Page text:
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[filmscanners] Re: Real-World Scene Brightness Range



At 08:56 PM 5/12/2002 -0400, you wrote:
>I have read a lot of discussion on this, and I think a lot of you are
>missing some pretty important points.
>
>The zone system is a very good way of understanding the way film behaves.
>And you have to evaluate it in terms of the beginning and terminal media.
>In the case of B&W or color negatives, its how you record images on film and
>then print them on paper.  With slides, it starts and ends with the slide
>(you could argue that the projector and screen are part of the chain).  If
>you are using B&W sheet film, you can expand or contract the develoment of
>the film to get images of any brightness range to fit on the paper.  But its
>the film and the paper!
>
>If your image has a brightness range that exceeds what your media can do,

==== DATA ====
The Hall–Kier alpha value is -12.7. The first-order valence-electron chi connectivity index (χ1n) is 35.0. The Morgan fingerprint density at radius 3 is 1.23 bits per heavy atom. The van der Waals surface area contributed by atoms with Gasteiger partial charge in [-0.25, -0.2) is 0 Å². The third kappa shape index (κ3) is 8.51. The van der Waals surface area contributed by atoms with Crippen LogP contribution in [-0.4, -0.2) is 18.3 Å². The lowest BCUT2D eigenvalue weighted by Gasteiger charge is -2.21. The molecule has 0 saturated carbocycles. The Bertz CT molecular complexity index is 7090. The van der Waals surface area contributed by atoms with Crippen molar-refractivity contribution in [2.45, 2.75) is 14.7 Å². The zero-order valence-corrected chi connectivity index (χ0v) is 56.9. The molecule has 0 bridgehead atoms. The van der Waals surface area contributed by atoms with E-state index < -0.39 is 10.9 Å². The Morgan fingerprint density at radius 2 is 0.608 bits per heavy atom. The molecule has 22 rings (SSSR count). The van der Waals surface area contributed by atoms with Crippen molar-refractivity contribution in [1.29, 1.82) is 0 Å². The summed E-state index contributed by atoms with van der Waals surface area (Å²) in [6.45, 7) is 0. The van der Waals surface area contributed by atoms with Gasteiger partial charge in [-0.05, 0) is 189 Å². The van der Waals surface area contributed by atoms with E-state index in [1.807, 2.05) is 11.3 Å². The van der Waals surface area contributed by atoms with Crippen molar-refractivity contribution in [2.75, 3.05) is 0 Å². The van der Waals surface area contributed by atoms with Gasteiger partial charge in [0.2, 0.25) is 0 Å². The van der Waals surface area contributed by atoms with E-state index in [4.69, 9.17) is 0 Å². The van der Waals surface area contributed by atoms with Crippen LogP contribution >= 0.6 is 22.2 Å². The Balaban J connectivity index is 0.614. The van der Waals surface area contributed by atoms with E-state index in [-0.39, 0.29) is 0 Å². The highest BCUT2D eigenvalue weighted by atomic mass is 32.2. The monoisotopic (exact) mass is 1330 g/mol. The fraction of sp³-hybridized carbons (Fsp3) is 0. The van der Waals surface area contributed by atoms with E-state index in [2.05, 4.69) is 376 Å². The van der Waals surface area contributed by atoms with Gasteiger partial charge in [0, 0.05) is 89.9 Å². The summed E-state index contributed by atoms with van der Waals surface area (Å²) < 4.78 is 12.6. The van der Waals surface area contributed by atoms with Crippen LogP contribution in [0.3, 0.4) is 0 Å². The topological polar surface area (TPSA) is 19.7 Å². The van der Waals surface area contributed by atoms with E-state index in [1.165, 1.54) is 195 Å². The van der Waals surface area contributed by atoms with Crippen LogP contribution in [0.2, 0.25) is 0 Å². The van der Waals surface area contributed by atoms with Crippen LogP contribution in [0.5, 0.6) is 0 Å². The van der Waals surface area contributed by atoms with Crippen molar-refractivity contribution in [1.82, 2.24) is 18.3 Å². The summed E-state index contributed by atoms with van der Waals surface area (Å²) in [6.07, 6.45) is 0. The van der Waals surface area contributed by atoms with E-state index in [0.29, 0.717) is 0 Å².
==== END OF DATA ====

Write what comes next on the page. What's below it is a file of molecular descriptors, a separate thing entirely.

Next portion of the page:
>then you have decide if you are going to lose highlight or shadow detail.
>
>The zone system gives you the power to be in control.  Obviously you have
>the most control with B&W sheet film, but you can use it with any media:
>slides, color negative and print, or even digital.

All very true, but I'm not (at present) trying to understand how film
behaves. I'm trying to find out what is the range of brightness present in
actual scenes. Whether film has the ability to record that range and the
placement of those brightness values on the film response curve would then
involve the zone system. Some people believe that many common scenes have
brightness values that range more than 10 stops, while others (myself
included) have rarely experienced ranges of more than 6 or 7 stops.

I guess the process I'm going through is:
1. What brightness range can be expected in common scenes?
2. Can film record that range?
3. If not, how can the range be represented in an image; if so, how can the
range be placed on the film curve to best represent the range? (Questions
that the zone system answers.)
4. How can the resulting images be scanned and printed?

Stan

================================
Photography by Stan McQueen
http://www.smcqueen.com

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